While I'm sure your 20k T1 outperformed your 100k v880. It does not show that the T1 is a better choice than an Intel/AMD system.

    Sun's stuff are slower than IBM's POWER line, and they are nowhere in the same league as IBM mainframes, and IBM mainframes are not in the same league as real nonstop computing clusters.

    Mainframes = very good uptimes, but you have _scheduled_ downtimes.
    Stuff like OpenVMS or Tandem = uptimes of _decades_ possible, don't even need scheduled downtimes where you turn everything off, you can run while replacing the hardware. With the Tandem stuff you even have CPUs running the same thing at the same time for real redundancy. Only thing is HP seems to be burying VMS and Tandem.

    Sun? They didn't even have hardware instruction retry till Fujitsu SPARC. For many years it was pretty embarassing that the really high end SPARCs were Fujitsu rather than Sun - the fastest SPARC systems till just a few years ago were all Fujitsu PRIMEPOWER (I haven't bothered checking recently, the last I recall Sun started using Fujitsu stuff for their high end systems).

    Sun got where they were by making relatively cheap Unix RISC workstations and they provided servers for areas where reliability and availability didn't really matter as much as the real "high end" stuff. They caught the internet wave for "cheap" webservers etc and made a lot of money then.

    The problem now with Sun is, they get blasted at the low end by x86, and at the high end they pale in comparison to IBM's stuff.

    For "normal" webserver/db/internet/corporate stuff it's x86.
    In the HPC arena it's x86 (for scale out), and IBM (for scale up).
    So where does Sun fit?

    Just go google for benchmarks of T1 vs Intel vs AMD. The T1 doesn't even do that well for performance/power consumption when compared to the Intel woodcrest CPU: http://www.anandtech.com/printarticle.aspx?i=2772 [anandtech.com]

    For Sun's sake, their Niagara 2 better be magnitudes much better than their T1, if not it'll be out of date even before it's released.

    Don't get me wrong, I'll be happy if Sun succeeds, but they've fallen way behind.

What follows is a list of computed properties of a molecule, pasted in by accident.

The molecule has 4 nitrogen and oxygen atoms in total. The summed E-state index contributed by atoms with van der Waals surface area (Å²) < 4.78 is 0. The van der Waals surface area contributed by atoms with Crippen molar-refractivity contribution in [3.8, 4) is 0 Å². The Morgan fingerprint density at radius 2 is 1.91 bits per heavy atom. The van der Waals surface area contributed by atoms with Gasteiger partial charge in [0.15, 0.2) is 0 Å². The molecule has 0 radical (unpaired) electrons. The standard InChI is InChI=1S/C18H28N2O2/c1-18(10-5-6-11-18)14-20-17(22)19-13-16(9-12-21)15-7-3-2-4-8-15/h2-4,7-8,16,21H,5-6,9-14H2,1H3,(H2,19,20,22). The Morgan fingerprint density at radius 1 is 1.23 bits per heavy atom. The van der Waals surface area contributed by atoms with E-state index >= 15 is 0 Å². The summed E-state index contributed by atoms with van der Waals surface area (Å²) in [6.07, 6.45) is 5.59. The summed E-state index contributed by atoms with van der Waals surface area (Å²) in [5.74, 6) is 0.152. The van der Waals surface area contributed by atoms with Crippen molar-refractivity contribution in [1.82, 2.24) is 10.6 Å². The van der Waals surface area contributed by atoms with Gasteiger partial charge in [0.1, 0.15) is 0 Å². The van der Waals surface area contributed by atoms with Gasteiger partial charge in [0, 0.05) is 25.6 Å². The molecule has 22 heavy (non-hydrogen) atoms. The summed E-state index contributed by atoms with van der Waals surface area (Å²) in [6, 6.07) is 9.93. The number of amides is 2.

• Re:Trust me... (Score:3, Informative)

    by CryoPenguin (242131) on Friday August 03, 2007 @10:07AM (#20100663)
    You're looking for the Open Graphics Project [opengraphics.org]. But hardware is hard to design and expensive to fab, you're not going to get an Xtreme3D Graphics Accelerator competitive with the latest from NVIDIA or ATI.
  • by ancientt (569920) <ancientt@yahoo.com> on Friday August 03, 2007 @10:16AM (#20100771) Homepage Journal

    They sent me a Sunfire last year telling me it had capabilities it didn't. I sent it back. If $21,500 is the price tag, then this would outperform what I was considering at approximately the same price. I doubt these have the capabilities I was looking for, (I want Windows in Xen) but the price isn't going to be it's limiting factor.

    By the way, if they're still running it, the Try and Buy program is every bit as good as it sounds. They shipped me a server for the asking, I tested it, and sent it back, all on their dime (except my time.) If I'd talked to salespeople honest enough to say "I don't know" rather than "of course" I wouldn't have had it sent in the first place and might be running one of their servers right now. Maybe next year.

  • Re:Trust me... (Score:3, Informative)

    by allenw (33234) on Friday August 03, 2007 @10:19AM (#20100803) Homepage Journal
    Linux is already running and certified [ubuntu.com] for Niagara.
  • by ajs (35943) <ajs@@@ajs...com> on Friday August 03, 2007 @10:44AM (#20101213) Homepage Journal

    most people just don't care about them. Tom's Hardware is not going to be reviewing them for the enthusiast market, for example, they are waaaaay out of that range. Same shit with the Power 6. Great chip, coming never to a desktop near you. These specialised high end products are just not of mass interest if for no other reason than price.
    Which Sun has never cared about. They sell to the high performance market, which (outside of trivially distributed applications like serving Web pages or rendering CG) NEEDS the kind of horsepower than Suns can crank out.

    Even if that cheap server breaks right at the end of its warranty, it is still a money saver, a big one.
    This is almost always a red herring. Price of a system is rarely a company's most significant cost (within an order of magnitude) when you're dealing with high performance computing. It's the people and the data vendor relationships that usually cost you the bulk of your outlay. Hardware of just about any sort is fairly cheap by comparison.